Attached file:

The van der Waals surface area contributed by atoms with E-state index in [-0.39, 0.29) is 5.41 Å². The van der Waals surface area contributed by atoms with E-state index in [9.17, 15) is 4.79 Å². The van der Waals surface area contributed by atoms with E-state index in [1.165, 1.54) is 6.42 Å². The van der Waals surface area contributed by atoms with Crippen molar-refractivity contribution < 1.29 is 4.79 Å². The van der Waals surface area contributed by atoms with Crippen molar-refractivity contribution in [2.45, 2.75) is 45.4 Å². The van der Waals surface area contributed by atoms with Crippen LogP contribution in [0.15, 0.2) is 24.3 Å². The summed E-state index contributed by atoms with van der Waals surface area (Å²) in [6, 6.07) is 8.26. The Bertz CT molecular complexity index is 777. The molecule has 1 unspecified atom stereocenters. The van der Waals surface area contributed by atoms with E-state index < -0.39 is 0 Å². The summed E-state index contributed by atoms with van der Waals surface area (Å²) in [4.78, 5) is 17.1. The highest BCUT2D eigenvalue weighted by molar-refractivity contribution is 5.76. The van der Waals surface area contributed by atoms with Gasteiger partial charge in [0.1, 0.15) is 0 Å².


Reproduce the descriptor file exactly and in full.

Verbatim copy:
The van der Waals surface area contributed by atoms with E-state index in [-0.39, 0.29) is 5.41 Å². The van der Waals surface area contributed by atoms with E-state index in [9.17, 15) is 4.79 Å². The van der Waals surface area contributed by atoms with E-state index in [1.165, 1.54) is 6.42 Å². The van der Waals surface area contributed by atoms with Crippen molar-refractivity contribution < 1.29 is 4.79 Å². The van der Waals surface area contributed by atoms with Crippen molar-refractivity contribution in [2.45, 2.75) is 45.4 Å². The van der Waals surface area contributed by atoms with Crippen LogP contribution in [0.15, 0.2) is 24.3 Å². The summed E-state index contributed by atoms with van der Waals surface area (Å²) in [6, 6.07) is 8.26. The Bertz CT molecular complexity index is 777. The molecule has 1 unspecified atom stereocenters. The van der Waals surface area contributed by atoms with E-state index < -0.39 is 0 Å². The summed E-state index contributed by atoms with van der Waals surface area (Å²) in [4.78, 5) is 17.1. The highest BCUT2D eigenvalue weighted by molar-refractivity contribution is 5.76. The van der Waals surface area contributed by atoms with Gasteiger partial charge in [0.1, 0.15) is 0 Å².